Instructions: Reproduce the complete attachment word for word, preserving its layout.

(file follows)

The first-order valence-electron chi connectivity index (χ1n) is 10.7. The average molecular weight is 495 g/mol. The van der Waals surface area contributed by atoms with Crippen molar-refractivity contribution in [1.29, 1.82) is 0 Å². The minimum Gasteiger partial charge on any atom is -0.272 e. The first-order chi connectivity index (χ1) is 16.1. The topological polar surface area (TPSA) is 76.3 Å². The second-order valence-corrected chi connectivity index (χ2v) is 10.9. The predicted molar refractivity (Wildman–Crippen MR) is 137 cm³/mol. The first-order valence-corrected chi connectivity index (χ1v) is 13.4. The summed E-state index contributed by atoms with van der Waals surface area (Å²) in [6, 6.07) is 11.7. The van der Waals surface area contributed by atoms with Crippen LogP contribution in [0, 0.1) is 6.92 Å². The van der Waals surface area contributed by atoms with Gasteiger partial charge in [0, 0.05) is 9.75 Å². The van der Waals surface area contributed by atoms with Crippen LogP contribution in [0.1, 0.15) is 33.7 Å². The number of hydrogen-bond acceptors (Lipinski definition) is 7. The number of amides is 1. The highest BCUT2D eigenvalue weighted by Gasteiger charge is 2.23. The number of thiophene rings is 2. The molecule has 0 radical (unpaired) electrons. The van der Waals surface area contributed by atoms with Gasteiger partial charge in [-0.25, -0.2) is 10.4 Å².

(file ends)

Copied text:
The first-order valence-electron chi connectivity index (χ1n) is 10.7. The average molecular weight is 495 g/mol. The van der Waals surface area contributed by atoms with Crippen molar-refractivity contribution in [1.29, 1.82) is 0 Å². The minimum Gasteiger partial charge on any atom is -0.272 e. The first-order chi connectivity index (χ1) is 16.1. The topological polar surface area (TPSA) is 76.3 Å². The second-order valence-corrected chi connectivity index (χ2v) is 10.9. The predicted molar refractivity (Wildman–Crippen MR) is 137 cm³/mol. The first-order valence-corrected chi connectivity index (χ1v) is 13.4. The summed E-state index contributed by atoms with van der Waals surface area (Å²) in [6, 6.07) is 11.7. The van der Waals surface area contributed by atoms with Crippen LogP contribution in [0, 0.1) is 6.92 Å². The van der Waals surface area contributed by atoms with Gasteiger partial charge in [0, 0.05) is 9.75 Å². The van der Waals surface area contributed by atoms with Crippen LogP contribution in [0.1, 0.15) is 33.7 Å². The number of hydrogen-bond acceptors (Lipinski definition) is 7. The number of amides is 1. The highest BCUT2D eigenvalue weighted by Gasteiger charge is 2.23. The number of thiophene rings is 2. The molecule has 0 radical (unpaired) electrons. The van der Waals surface area contributed by atoms with Gasteiger partial charge in [-0.25, -0.2) is 10.4 Å².